I have new windows!
I realize that this seems like an outrageous expense for someone with no real income to speak of, and that’s a good observation. But let me explain: I started this get-new-windows process back in June, after 4+ years of knowing that my windows were the insulating equivalent of having GAPING HOLES in my walls. And, oh yeah, I had a good job with a stable company that I’d been with for years. Oops!
So yeah, anyway. Way back in June, I made a few phone calls and had a couple of guys come out to give me estimates. The local, non-national-chain guy, Rick (whom I also happen to personally know), came in with the lowest bid. By a lot. A LOT. So low, in fact, that Rick asked me to not tell anyone what price he was giving me. He didn’t tell me what his markup was, but I figured, based on the National Chain’s price, that it wasn’t much. (Of Note: I was truly impressed with National Chain’s sales rep, presentation, and their lifetime warranty. If you are not local and able to use my guy, I would happily recommend the Other Folks. Ask me if you are looking.) I officially gave Rick the go-ahead to order my custom-built windows in mid-July. He estimated that their construction would take around 3 to 4 weeks. Woo!
Five weeks later, Rick checked in with me to say that it would probably be another week.
Three weeks later, they were finally ready! And shit. I was out of an income. Silver lining: I didn’t have to arrange to take any time off from work so I could be home for the install!
Delivery of the windows was perfectly on time. The truck drove up on the stroke of 10am, and Rick and his team (the delivery guy and Jenny, Rick’s assistant) unloaded everything in a matter of minutes. The delivery guy left, and Rick and Jenny got to work. By the end of Day One all of my old single-pane, aluminum-frame windows were gone*, and new, vinyl-clad, double-pane, low-E windows were in place. The immediate impression is that they LOOK FANTASTIC. Oh yeah, and I can actually open and close them without having to lift the window out of the track! And the distant rumble of traffic is stifled! Happy Cat noticed right away that the sun didn’t feel as strong, and he promptly relocated his afternoon sunbathing to the front door sidelight (not replaced).
Day Two was reserved for installing the two sets of patio sliders. I poked my head in now and again to check the progress, and actually watched part of the demo of my old dining room sliders. What a chore! There were winches and cables and a Sawzall (woo!), some quiet grumbling, and a surprised observation that the header wasn’t actually attached to anything… or bearing any weight. That, and a few other complications, slowed the process down. By the end of Day Two, only the lower level slider was in place, and it wasn’t sealed or trimmed out. But that would happen on Day Three, right after they finished the upper level sliders!
Wow. Okay. Um… The removal of the upper level sliders revealed that all of the same construction shortcuts had been taken during the original build. So, by the end of Day Three, I had two sets of installed-but-not-yet-sealed-or-trimmed doors. Yet, even with the openings around both sets, I already noticed that the dull roar of traffic was muffled. This is a completely added bonus.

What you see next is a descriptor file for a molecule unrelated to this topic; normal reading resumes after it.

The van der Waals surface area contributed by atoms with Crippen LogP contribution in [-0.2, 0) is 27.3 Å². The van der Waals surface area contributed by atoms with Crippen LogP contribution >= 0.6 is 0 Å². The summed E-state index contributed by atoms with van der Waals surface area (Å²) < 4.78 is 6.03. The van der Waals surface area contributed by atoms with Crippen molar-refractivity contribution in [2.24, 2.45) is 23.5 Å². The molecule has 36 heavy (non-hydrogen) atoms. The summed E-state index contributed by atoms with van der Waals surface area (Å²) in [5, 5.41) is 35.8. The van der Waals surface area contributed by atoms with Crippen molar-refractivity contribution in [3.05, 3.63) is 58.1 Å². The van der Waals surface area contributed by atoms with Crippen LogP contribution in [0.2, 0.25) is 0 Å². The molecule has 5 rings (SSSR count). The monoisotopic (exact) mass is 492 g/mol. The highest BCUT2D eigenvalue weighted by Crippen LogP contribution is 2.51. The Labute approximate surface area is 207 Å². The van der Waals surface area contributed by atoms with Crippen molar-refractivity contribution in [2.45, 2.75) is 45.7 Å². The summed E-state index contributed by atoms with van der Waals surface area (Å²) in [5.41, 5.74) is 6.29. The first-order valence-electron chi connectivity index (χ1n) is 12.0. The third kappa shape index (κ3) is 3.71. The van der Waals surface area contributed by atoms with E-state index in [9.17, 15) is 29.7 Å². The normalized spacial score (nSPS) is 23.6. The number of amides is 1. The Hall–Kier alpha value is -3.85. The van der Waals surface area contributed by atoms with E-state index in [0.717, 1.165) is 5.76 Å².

Day Four finished up everything that was left. Rick and Jenny did a BEAUTIFUL job replacing the floor trim and creating new-from-scratch door trim. In fact, they did nicer work than the professional carpenter who had originally done the floor a couple of years ago. And my goodness, can Rick draw a beautiful bead of caulk. (Yes, I notice these things).
Now, with two people for two extra days on site, and the added materials that Rick had to cough up for some of the unexpected trim work, and the reconstruction of the effin’ door frames, it was only fair that he charge me a bit more than the original quote. And he did: $200. For all of that extra work. Two-hundred-stinkin’ dollars.
And then, I found something else out: He wasn’t actually making a dime on this job. THAT’S why he didn’t want me to tell anyone what he quoted me. You read that right, Rick’s markup was 0%. ZERO. Ze-ro. He and Jenny had just spent four whole working days at my house, laboring for free, installing windows (and doors!) that he wasn’t even profiting on. And I know Rick; he was probably paying Jenny for her time. Out of his own pocket.
Dude. I work for free on my OWN stuff. And I barter services, for one client. But to work for free for someone else? I know Rick, but we’re not best friends or anything. We don’t get together for dinner or go on bike rides. Years ago, he was the landlord of my then-boyfriend. This is not the kind of relationship that begs for free work. On the one hand, I wanted to pay him a whole lot more than he was asking for. On the other hand, I’m unemployed. I have no income. I’m not even getting unemployment checks yet. All I could do was round up. So I did. And I will publicly thank Rick for doing such a beautiful job. Thanks, Rick.
If you’re in the Boulder/Denver metro area:
Insulated Glass | Screens | Replacement Windows | Service Work
Photos of the install here.
*Rick took the scrap aluminum to recycle, and I have kept all of the “salvageable” glass panes and panels for anyone who might be interested in using the glass for pictureframing or the tempered panels for building a cold frame garden. I also have the screens for the old windows, if you live in my complex and want them for your own unit. Or rinse them off, and use them as the largest earring organizers EVER. Hit me up if you’re interested. Free, but you have to haul. :)